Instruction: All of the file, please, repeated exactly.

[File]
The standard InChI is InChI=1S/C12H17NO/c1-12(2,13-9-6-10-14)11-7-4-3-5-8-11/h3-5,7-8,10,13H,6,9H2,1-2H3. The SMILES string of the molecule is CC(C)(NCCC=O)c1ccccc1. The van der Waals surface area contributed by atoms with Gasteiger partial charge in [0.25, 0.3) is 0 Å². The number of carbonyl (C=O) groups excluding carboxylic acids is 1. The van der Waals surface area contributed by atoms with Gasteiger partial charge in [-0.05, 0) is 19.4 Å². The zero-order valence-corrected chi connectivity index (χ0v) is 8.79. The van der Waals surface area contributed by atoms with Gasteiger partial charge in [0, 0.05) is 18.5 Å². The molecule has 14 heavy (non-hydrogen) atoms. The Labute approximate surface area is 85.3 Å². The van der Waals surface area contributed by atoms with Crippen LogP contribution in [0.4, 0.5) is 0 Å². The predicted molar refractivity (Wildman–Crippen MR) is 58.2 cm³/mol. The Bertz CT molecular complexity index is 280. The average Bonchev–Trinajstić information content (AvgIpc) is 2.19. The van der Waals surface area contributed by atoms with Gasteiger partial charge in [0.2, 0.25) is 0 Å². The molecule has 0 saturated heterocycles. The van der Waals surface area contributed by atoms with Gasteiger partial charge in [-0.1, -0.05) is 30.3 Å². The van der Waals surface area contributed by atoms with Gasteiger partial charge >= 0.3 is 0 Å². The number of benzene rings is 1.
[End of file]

The standard InChI is InChI=1S/C12H17NO/c1-12(2,13-9-6-10-14)11-7-4-3-5-8-11/h3-5,7-8,10,13H,6,9H2,1-2H3. The SMILES string of the molecule is CC(C)(NCCC=O)c1ccccc1. The van der Waals surface area contributed by atoms with Gasteiger partial charge in [0.25, 0.3) is 0 Å². The number of carbonyl (C=O) groups excluding carboxylic acids is 1. The van der Waals surface area contributed by atoms with Gasteiger partial charge in [-0.05, 0) is 19.4 Å². The zero-order valence-corrected chi connectivity index (χ0v) is 8.79. The van der Waals surface area contributed by atoms with Gasteiger partial charge in [0, 0.05) is 18.5 Å². The molecule has 14 heavy (non-hydrogen) atoms. The Labute approximate surface area is 85.3 Å². The van der Waals surface area contributed by atoms with Crippen LogP contribution in [0.4, 0.5) is 0 Å². The predicted molar refractivity (Wildman–Crippen MR) is 58.2 cm³/mol. The Bertz CT molecular complexity index is 280. The average Bonchev–Trinajstić information content (AvgIpc) is 2.19. The van der Waals surface area contributed by atoms with Gasteiger partial charge in [0.2, 0.25) is 0 Å². The molecule has 0 saturated heterocycles. The van der Waals surface area contributed by atoms with Gasteiger partial charge in [-0.1, -0.05) is 30.3 Å². The van der Waals surface area contributed by atoms with Gasteiger partial charge >= 0.3 is 0 Å². The number of benzene rings is 1.